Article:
Are you strong enough to be my teacher?

Lauren Seager-Smith, CEO, Kidscape

A guest blog for EduCare, for Mental Health Awareness Week

We ask a lot of our teachers.

As CEO of the anti-bullying charity Kidscape, I have campaigned for many years for school staff to take action against bullying and to provide a holistic education where all children feel safe and supported.

As a Mum of school age children, I want so much for their teachers to be kind to them, to be patient, to wipe their tears and stick a plaster on their knees when I’m not there. I know as a Mum that when I’m having a bad day it is so much harder to be patient, to remember that children by nature are playful, testing and loud. I’m not always patient and kind and yet that’s what I expect of my children’s teachers, all day, every day.

Mental Health in Schools

With over half of school staff admitting their job has a negative effect on their mental health, 70% exhausted and two thirds living with disturbed sleep (ATL, 2014) we’ve got to support school staff to put on their own oxygen masks first and breathe deep before we expect perfection.

Teachers are being called on by the Department for Education help pupils to succeed by ‘supporting them to be resilient and mentally healthy’ but it’s very challenging to put this into practice if you are exhausted, anxious and depressed. There are many personal and painful reasons why our mental health is under strain, but without a doubt unless we take good care of ourselves we struggle to be the port in a storm that children need us to be.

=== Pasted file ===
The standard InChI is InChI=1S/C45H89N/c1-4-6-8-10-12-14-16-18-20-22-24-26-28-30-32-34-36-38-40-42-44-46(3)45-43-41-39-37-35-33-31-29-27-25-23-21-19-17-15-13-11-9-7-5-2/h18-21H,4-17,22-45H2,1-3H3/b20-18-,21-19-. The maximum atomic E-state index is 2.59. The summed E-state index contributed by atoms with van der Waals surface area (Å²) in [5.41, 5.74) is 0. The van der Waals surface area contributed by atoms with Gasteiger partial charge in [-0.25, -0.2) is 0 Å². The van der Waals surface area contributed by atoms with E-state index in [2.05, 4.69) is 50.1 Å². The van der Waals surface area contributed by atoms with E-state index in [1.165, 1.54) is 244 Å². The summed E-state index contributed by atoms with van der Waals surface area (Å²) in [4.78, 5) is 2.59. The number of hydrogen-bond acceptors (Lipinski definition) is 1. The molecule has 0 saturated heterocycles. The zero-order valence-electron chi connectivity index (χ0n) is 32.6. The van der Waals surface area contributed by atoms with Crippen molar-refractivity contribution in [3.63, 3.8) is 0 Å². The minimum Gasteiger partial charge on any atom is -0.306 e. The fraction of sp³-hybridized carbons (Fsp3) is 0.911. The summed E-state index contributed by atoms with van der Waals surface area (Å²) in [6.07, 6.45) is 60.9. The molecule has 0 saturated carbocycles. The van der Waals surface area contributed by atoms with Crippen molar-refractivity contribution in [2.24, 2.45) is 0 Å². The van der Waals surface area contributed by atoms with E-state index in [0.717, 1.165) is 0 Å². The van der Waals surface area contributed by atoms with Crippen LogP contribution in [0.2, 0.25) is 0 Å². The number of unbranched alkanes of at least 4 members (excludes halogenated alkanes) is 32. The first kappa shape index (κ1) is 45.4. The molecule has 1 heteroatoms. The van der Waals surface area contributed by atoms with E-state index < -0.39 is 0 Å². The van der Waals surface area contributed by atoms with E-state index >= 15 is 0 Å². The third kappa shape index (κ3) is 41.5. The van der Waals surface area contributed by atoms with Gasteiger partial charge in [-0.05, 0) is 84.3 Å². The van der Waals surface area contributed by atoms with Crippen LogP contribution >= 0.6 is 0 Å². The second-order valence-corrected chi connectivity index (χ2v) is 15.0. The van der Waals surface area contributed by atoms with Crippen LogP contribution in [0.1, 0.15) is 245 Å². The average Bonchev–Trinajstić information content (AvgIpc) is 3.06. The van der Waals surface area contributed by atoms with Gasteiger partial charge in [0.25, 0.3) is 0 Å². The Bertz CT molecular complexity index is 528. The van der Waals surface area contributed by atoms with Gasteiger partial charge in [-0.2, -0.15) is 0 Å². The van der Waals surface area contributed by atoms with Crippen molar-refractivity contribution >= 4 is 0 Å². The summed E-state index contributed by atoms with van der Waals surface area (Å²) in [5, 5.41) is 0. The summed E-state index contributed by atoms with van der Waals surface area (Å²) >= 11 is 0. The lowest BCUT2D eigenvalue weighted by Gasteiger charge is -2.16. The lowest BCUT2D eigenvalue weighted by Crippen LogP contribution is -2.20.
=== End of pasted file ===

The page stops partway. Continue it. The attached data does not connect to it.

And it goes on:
Surviving or Thriving?

Maya Angelou wrote that “her mission in life is not merely to survive, but to thrive; and to do so with some passion, some compassion, some humour, and some style”. These are attributes we find in school staff that are thriving and they lead to the creation of supportive, safe environments where our children in turn can ask for help, and have a chance to reach their full potential. The DfE calls on schools leaders to create a culture where students can talk about their problems ‘in a non-stigmatising way’ but this must extend to staff if we are to provide children with the support they so need. How can we build up the strength of all members of a school community? Compassion and humour are a good place to start and I’m sure each of you could name one or many things, from the mundane to the critical that would lighten the load.

If you’re working in a school and feeling the strain then please be kind to yourself.

For practical tools and advice to keep children safe from bullying and all forms of harm visit www.kidscape.org.uk